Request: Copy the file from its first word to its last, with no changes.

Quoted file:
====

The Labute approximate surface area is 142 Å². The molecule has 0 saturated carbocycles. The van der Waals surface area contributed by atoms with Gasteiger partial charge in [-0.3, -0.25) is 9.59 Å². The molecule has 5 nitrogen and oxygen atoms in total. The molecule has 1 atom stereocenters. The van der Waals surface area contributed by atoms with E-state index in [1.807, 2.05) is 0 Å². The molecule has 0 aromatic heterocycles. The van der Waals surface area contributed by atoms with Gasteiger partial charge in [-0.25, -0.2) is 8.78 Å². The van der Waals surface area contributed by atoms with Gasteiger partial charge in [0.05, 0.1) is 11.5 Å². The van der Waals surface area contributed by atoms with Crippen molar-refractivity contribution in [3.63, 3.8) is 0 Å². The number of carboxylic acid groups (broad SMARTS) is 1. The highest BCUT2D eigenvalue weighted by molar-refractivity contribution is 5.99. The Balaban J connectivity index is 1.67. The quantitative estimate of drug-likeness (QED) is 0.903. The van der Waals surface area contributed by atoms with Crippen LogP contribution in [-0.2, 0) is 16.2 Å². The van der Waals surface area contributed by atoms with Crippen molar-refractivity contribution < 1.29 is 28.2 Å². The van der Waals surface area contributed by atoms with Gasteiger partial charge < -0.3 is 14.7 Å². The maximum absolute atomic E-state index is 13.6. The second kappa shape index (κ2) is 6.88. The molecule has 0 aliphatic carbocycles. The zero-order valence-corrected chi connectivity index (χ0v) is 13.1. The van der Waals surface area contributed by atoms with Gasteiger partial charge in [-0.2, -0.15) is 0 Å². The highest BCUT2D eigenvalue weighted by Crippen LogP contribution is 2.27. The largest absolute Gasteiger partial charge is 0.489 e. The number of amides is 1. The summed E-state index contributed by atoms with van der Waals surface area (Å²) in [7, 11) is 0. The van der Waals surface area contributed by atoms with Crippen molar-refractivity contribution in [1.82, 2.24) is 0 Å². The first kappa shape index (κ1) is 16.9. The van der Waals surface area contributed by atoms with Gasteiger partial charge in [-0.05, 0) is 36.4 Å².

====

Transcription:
The Labute approximate surface area is 142 Å². The molecule has 0 saturated carbocycles. The van der Waals surface area contributed by atoms with Gasteiger partial charge in [-0.3, -0.25) is 9.59 Å². The molecule has 5 nitrogen and oxygen atoms in total. The molecule has 1 atom stereocenters. The van der Waals surface area contributed by atoms with E-state index in [1.807, 2.05) is 0 Å². The molecule has 0 aromatic heterocycles. The van der Waals surface area contributed by atoms with Gasteiger partial charge in [-0.25, -0.2) is 8.78 Å². The van der Waals surface area contributed by atoms with Gasteiger partial charge in [0.05, 0.1) is 11.5 Å². The van der Waals surface area contributed by atoms with Crippen molar-refractivity contribution in [3.63, 3.8) is 0 Å². The number of carboxylic acid groups (broad SMARTS) is 1. The highest BCUT2D eigenvalue weighted by molar-refractivity contribution is 5.99. The Balaban J connectivity index is 1.67. The quantitative estimate of drug-likeness (QED) is 0.903. The van der Waals surface area contributed by atoms with Crippen LogP contribution in [-0.2, 0) is 16.2 Å². The van der Waals surface area contributed by atoms with Crippen molar-refractivity contribution < 1.29 is 28.2 Å². The van der Waals surface area contributed by atoms with Gasteiger partial charge < -0.3 is 14.7 Å². The maximum absolute atomic E-state index is 13.6. The second kappa shape index (κ2) is 6.88. The molecule has 0 aliphatic carbocycles. The zero-order valence-corrected chi connectivity index (χ0v) is 13.1. The van der Waals surface area contributed by atoms with Gasteiger partial charge in [-0.2, -0.15) is 0 Å². The highest BCUT2D eigenvalue weighted by Crippen LogP contribution is 2.27. The largest absolute Gasteiger partial charge is 0.489 e. The number of amides is 1. The summed E-state index contributed by atoms with van der Waals surface area (Å²) in [7, 11) is 0. The van der Waals surface area contributed by atoms with Crippen molar-refractivity contribution in [1.82, 2.24) is 0 Å². The first kappa shape index (κ1) is 16.9. The van der Waals surface area contributed by atoms with Gasteiger partial charge in [-0.05, 0) is 36.4 Å².